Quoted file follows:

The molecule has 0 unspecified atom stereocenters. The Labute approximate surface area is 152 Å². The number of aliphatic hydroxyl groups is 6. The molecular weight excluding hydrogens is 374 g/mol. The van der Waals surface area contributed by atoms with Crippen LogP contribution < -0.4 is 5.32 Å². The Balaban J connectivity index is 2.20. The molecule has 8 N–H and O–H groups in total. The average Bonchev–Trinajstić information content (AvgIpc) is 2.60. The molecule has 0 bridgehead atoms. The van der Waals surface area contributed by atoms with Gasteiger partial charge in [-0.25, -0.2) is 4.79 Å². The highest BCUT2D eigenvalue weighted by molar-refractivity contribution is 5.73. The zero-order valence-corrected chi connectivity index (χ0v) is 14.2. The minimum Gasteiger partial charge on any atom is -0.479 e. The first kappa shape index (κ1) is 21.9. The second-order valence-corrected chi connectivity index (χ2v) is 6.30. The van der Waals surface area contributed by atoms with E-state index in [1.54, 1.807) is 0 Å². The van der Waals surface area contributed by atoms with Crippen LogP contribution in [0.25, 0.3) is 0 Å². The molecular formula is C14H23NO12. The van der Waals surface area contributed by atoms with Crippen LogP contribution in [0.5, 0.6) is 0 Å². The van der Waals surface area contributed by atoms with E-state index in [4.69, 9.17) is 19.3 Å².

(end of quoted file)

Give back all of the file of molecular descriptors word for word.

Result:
The molecule has 0 unspecified atom stereocenters. The Labute approximate surface area is 152 Å². The number of aliphatic hydroxyl groups is 6. The molecular weight excluding hydrogens is 374 g/mol. The van der Waals surface area contributed by atoms with Crippen LogP contribution < -0.4 is 5.32 Å². The Balaban J connectivity index is 2.20. The molecule has 8 N–H and O–H groups in total. The average Bonchev–Trinajstić information content (AvgIpc) is 2.60. The molecule has 0 bridgehead atoms. The van der Waals surface area contributed by atoms with Gasteiger partial charge in [-0.25, -0.2) is 4.79 Å². The highest BCUT2D eigenvalue weighted by molar-refractivity contribution is 5.73. The zero-order valence-corrected chi connectivity index (χ0v) is 14.2. The minimum Gasteiger partial charge on any atom is -0.479 e. The first kappa shape index (κ1) is 21.9. The second-order valence-corrected chi connectivity index (χ2v) is 6.30. The van der Waals surface area contributed by atoms with E-state index in [1.54, 1.807) is 0 Å². The van der Waals surface area contributed by atoms with Crippen LogP contribution in [0.25, 0.3) is 0 Å². The molecular formula is C14H23NO12. The van der Waals surface area contributed by atoms with Crippen LogP contribution in [0.5, 0.6) is 0 Å². The van der Waals surface area contributed by atoms with E-state index in [4.69, 9.17) is 19.3 Å².